The cash flow statement summarizes all activity in the cash accounts of the corporation. The statement user can imagine that, if one had access to the bank statements for the year, the cash flow statement could be created by sorting all transactions and summarizing them into categories. The checks would be sorted by what type of bill was being paid, the deposits would be sorted by the source of the inflow, and the resulting statement would create a cash flow statement in what is called the direct method format. This is the format presented below.
In the direct method format, each line of the operating activities section represents a sum of all checks or deposits in a particular category. For example, the operating activities section would include such items as cash received from customers; cash paid to suppliers; cash paid for interest; cash paid for wages; cash paid for research and development; cash paid for selling, general, and administrative costs; and any other relevant summary lines.
The investing activities section would include such items as cash paid for acquiring capital assets and cash received from disposals of the same classes of assets. Also included in this section would be the cash paid to invest in the stock of another firm, as well as the proceeds from the subsequent sale of the stock.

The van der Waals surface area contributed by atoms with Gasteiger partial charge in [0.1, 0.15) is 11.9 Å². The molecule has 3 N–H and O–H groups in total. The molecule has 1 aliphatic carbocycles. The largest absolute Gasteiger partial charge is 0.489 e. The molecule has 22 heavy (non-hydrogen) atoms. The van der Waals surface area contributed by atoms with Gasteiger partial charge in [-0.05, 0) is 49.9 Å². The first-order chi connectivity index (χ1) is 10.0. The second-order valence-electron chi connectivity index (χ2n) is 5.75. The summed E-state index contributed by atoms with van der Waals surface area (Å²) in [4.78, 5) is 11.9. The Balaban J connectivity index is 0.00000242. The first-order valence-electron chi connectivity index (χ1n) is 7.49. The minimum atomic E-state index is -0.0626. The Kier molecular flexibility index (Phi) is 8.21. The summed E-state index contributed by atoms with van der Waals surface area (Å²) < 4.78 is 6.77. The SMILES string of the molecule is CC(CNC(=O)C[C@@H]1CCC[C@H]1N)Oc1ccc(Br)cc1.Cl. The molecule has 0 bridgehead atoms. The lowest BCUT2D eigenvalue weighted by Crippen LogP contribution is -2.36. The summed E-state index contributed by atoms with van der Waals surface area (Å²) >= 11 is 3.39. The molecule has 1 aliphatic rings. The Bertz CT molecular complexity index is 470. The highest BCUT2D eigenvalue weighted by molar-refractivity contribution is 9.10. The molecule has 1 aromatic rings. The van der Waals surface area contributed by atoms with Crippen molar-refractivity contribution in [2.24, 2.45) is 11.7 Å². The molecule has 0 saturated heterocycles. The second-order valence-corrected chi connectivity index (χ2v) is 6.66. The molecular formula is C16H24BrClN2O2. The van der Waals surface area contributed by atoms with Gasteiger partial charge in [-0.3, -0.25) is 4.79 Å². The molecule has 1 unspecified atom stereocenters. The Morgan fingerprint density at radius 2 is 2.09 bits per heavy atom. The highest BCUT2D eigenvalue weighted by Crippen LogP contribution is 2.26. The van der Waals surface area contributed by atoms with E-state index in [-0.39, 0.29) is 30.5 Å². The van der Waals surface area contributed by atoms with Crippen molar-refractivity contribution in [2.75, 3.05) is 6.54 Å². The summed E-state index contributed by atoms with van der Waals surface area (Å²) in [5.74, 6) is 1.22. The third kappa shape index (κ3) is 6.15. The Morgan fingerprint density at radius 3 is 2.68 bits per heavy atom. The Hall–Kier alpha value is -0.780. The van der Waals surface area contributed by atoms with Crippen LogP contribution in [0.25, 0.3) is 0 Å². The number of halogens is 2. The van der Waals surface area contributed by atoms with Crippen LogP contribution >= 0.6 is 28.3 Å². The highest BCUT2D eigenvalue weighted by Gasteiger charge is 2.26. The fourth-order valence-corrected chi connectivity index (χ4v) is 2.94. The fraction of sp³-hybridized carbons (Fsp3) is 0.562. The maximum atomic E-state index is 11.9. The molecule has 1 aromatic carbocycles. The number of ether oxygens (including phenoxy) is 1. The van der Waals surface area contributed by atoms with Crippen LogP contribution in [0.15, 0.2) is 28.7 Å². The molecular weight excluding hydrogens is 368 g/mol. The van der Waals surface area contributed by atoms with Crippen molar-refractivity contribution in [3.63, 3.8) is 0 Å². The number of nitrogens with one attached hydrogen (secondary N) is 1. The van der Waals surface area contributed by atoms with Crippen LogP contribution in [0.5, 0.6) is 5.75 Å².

The financing activities section would include cash received from stockholders’ investing in the firm and any cash returned to stockholders, whether in the form of stock repurchases or dividends paid. The liability component of financing activities would include cash received from debt holders who have loaned money to the firm during the period and any principal payments made by the firm back to those debt holders.
Both U.S. GAAP and IAS encourage companies to present operating cash flows using the direct-method format, but another format, the indirect method, is also available. The direct format would provide the summarized detail from the cash account, as described above, corresponding to deposits made and checks written. The items in this intuitive format are straightforward and easy for the analyst to understand. In fact, under both IAS and U.S. GAAP, the financing and investing activities sections are presented in just this manner.For more information, see all articles on: Accounting, Financial Statement Analysis, Fundamental Analysis See also: